Robotic Gloves Give Workers A Stronger Grip With Less Effort
In 2012, General Motors and NASA developed a technology that could be used by both auto workers and astronauts aboard the International Space Station. Using actuators, artificial tendons, and sensors to mimic and multiply the function of the human hand, the battery-powered RoboGlove was designed to alleviate the stress and muscle fatigue of repetitive mechanical work in space. Now, according to The Verge, GM has licensed the RoboGlove to BioservovTechnologies, a Swedish medical tech company, so that it can finally be used to help workers here on Earth.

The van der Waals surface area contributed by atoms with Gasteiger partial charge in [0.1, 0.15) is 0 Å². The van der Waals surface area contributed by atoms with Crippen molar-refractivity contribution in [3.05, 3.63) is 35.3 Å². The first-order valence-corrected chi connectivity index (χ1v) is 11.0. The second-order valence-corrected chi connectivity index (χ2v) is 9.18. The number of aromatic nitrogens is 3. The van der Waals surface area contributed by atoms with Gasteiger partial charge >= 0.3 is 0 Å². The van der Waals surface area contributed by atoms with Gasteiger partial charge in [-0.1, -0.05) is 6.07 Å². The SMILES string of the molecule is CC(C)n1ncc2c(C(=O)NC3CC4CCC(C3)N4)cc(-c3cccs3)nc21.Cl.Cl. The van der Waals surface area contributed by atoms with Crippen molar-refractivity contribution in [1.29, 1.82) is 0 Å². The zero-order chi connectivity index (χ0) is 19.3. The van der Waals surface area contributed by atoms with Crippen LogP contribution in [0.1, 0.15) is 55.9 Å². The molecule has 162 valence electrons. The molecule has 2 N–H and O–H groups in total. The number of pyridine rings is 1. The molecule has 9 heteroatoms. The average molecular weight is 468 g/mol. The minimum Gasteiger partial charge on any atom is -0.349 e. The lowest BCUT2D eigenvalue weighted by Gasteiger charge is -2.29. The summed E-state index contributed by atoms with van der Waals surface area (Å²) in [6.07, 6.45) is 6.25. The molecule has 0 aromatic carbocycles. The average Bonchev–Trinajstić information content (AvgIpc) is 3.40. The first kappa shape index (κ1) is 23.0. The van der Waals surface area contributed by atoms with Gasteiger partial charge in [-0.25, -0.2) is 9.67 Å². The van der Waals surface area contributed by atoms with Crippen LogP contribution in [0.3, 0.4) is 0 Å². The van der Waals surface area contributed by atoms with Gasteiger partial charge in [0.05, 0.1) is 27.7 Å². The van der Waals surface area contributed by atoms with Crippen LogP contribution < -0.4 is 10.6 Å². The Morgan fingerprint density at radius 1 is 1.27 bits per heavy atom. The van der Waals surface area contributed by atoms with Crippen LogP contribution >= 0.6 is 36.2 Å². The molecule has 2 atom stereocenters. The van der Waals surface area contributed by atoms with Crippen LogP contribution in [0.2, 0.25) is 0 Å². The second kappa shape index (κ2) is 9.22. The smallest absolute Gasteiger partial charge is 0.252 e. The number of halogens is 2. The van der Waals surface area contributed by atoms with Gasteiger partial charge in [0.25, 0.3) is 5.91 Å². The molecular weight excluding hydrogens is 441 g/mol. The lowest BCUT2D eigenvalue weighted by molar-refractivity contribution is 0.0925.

Bioservo will fuse the RoboGlove technology with its own Soft Extra Muscle (SEM) Glove technology in order to make gloves for industrial use, according a press release from GM. "Combining the best of three worlds—space technology from NASA, engineering from GM and medtech from Bioservo—in a new industrial glove could lead to industrial scale use of the technology," Tomas Ward, CEO of Bioservo Technologies, said.
In the video above, GM Robotics Engineer Marty Linn demonstrates how the RoboGlove works at different levels of strength, from a "vice grip" on heavy objects, to a lighter touch on a fragile egg. Next up for the developers: refining the technology in order to make it available for a wider range of uses.
[h/t The Verge]
Images via GM / NASA
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